The largest map of India produced before the trigonomentrical survey
By ARROWSMITH, Aaron , 1820

To The Hon[oura]ble the Court Directors of the East India Company This Improved Map of India Compiled from all the Latest & most Authentic Materials Is Respectfully Dedicated by their most Obedient & most Humble Servant A. Arrowsmith.

Asia India
  • Author: ARROWSMITH, Aaron
  • Publication place: London
  • Publisher: Published by A. Arrowsmith, Hydrographer to his Majesty, No. 10 Soho Square
  • Publication date: 2nd January, 1816.
  • Physical description: Large engraved map, on nine sheets, joined as four, fine original full-wash colour, key sheet, inset of the Punjab.
  • Dimensions: 2400 by 2670mm (94.5 by 105 inches).
  • Inventory reference: 1073


Arrowsmith’s monumental wall map of India on nine sheets.

With the growing influence of the British in India at the end of the eighteenth century, the need for an up-to-date general map of the sub-continent grew. The first Governor-General, Warren Hastings, employed Major Rennell who, in 1779, published his famous Bengal Atlas, followed up in 1788 by his map of India. The map itself was based upon D’Anville’s map of 1752, though enriched by much new material, supplied by the numerous “route surveys” carried out by the army.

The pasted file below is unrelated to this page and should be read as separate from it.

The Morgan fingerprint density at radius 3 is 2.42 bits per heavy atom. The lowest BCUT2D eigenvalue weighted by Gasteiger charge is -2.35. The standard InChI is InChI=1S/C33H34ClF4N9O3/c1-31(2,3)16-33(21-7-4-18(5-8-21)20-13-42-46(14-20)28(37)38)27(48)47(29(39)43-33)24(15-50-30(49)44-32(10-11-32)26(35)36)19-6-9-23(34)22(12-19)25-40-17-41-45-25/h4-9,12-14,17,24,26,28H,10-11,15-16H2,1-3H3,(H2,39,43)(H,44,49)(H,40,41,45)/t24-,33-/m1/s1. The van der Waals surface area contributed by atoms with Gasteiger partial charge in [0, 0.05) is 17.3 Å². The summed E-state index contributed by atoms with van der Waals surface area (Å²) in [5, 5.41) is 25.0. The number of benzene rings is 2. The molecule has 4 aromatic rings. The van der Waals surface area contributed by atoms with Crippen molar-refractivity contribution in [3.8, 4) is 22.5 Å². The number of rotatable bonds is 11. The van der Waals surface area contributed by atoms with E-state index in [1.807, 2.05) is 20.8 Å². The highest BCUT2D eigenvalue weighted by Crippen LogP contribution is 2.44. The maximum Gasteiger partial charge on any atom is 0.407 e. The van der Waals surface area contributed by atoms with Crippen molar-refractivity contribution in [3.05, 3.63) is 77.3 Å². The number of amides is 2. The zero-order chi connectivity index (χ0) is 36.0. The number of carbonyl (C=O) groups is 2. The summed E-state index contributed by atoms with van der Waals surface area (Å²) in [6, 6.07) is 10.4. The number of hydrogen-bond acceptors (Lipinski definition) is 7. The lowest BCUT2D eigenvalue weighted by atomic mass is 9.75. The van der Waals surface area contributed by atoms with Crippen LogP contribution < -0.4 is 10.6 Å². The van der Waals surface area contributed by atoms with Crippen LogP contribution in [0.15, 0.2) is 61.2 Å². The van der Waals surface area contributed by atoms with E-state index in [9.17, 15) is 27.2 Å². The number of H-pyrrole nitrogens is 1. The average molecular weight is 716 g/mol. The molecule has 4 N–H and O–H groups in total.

As these “route surveys” began to become more numerous and accurate the need for a new general map of India soon became apparent. In 1816 Aaron Arrowsmith published his Map of India in nine sheets, on a scale of sixteen miles to an inch, which was the last great general map based on route surveys. His subsequent Atlas of South India, published in 1822, was based upon the trigonometrical surveys of Colonel Lambton, filled in by the officers of the Madras Institute.

Aaron Arrowsmith (1750-1823) was the finest cartographer of his generation. Although he received little formal education it is believed that he was taught some mathematical instruction by William Emerson, an author of several books on the application of mathematics to the area of cartography. Around 1770, Arrowsmith moved to London to seek employment. It is believed that he worked for William Faden before joining John Cary Sr. in the early 1780s. There he provided the measurements for John Cary’s early publication detailing the roads from London to Falmouth, his first signed work. Arrowsmith set up on his own in 1790 and over the next thirty years produced some of the most beautiful and elegant maps of the era.


  1. BLMC Maps K.Top. TAB.END.
  2. Maps of India 269, Handbook to the special loan collection of scientific apparatus 1876. Prepared at the request of the Lords of the Committee of council on education, London, Chapman & Hall.